Ernest Varacalli (born March 23, 1944), or "Junior", is a New York gangster who belongs to the Genovese crime family, one of the five New York crime families. Varacalli has used as many as nine different aliases during his criminal career.
Car theft ring Edit
In May 2001, the Federal Bureau of Investigation (FBI), in conjunction with the Brooklyn District Attorney's office, arrested Varacalli for insurance fraud, extortion, and other charges. Varacalli was the alleged ring leader of the biggest stolen car empire in New York City. New York Police Commissioner Bernard B. Kerik said that Varacalli made more than $2.5 million a year stealing cars to order and dispatching thieves to steal air bags from specific cars, based on orders from auto parts shops around the city. Some of those cars were "stolen" with the consent of their owners who wanted to get out of lease payments. Varacalli's crew was responsible for the theft of about 600 auto airbags. Federico Giovanelli, a reputed Genovese Capo and Vacarelli's alleged silent partner in the operation, was also arrested and indicted.
In 2002, Varacalli was sentenced to 10 years in prison and received a $1 million fine. He was incarcerated at the Federal Correctional Institution (FCI) in Otisville, New York. On December 21, 2009 Varacalli was released from prison.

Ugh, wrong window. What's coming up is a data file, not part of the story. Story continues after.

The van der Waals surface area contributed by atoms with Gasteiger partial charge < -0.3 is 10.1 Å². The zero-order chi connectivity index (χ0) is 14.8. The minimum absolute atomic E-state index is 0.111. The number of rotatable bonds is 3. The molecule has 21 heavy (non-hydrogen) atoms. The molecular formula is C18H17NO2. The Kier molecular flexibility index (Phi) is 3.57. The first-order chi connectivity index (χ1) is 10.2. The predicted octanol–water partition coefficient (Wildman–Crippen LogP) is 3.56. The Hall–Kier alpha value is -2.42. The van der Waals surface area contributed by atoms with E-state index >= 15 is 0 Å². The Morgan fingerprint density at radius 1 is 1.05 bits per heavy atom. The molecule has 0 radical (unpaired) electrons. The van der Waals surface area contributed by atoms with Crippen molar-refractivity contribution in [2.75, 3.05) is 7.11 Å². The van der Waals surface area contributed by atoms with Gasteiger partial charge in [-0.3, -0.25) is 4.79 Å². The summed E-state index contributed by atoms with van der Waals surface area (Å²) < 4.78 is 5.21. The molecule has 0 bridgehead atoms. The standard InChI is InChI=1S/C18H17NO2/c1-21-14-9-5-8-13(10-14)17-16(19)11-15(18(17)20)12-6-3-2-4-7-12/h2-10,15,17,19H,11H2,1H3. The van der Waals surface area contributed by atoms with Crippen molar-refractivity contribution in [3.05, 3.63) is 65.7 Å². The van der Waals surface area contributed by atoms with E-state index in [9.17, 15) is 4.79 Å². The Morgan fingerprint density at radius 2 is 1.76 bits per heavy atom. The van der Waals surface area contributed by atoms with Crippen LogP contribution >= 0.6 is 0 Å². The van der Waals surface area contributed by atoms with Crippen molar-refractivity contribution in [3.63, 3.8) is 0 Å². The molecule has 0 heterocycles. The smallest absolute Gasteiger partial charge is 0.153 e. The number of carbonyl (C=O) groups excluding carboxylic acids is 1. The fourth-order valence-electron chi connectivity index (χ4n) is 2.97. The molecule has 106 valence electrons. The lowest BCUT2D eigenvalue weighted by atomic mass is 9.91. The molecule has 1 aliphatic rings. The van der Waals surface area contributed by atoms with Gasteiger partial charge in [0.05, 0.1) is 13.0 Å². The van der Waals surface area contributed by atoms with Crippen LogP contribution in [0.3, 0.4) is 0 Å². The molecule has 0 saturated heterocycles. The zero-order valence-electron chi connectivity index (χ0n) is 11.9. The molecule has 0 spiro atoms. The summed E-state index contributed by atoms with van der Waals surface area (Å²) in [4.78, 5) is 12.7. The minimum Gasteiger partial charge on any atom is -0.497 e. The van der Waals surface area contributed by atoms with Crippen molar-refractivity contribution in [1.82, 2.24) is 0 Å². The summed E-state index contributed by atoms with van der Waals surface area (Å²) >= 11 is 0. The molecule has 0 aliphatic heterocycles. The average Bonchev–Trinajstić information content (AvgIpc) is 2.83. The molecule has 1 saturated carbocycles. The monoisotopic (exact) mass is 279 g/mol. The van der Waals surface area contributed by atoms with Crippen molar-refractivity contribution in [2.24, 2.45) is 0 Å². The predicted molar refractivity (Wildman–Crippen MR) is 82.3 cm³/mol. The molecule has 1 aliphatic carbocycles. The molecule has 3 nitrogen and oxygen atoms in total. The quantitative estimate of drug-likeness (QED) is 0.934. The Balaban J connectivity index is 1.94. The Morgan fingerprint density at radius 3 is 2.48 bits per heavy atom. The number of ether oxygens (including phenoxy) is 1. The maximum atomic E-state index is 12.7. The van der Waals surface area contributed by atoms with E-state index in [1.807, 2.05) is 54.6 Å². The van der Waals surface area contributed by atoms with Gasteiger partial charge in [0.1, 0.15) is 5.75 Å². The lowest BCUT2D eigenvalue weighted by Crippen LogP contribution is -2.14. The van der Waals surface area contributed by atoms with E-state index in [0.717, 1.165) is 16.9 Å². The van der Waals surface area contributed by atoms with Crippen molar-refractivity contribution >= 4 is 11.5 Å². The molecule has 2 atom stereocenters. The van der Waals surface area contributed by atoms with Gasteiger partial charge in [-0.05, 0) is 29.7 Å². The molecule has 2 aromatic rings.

Mob wife Edit
Camille Colucci, Varacalli's third wife, was also accused of falsifying business documents in connection with the stolen car ring. She pleaded guilty and was fined $400,000.
During the 1970s, Colucci became the center of a messy Mafia "love triangle." Thomas Spero, the nephew of a colombo crime family Capo named Shorty Spero, was sleeping with Camille Colucci, but she was already married (not to Varacalli then), but to a mob associate named Joseph Colucci. According to Gambino crime family turncoat Salvatore Gravano, Spero's Capo uncle, Thomas "Shorty" Spero, hired him to kill Camille's husband Joseph. Gravano told the FBI this was his first murder. he said "As that Beatles song played, I became a killer. Joe Colucci was going to die. I was going to kill him because he was plotting to kill me. I felt the rage inside me.... Everything went in slow motion. I could almost feel the bullet leaving the gun and entering his skull. It was strange. I didn't hear the first shot. I didn't see any blood. His head didn't seem to move.... I felt like I was a million miles away, like this was all a dream." Once Colucci became a widow, she married the younger Thomas Spero (the nephew).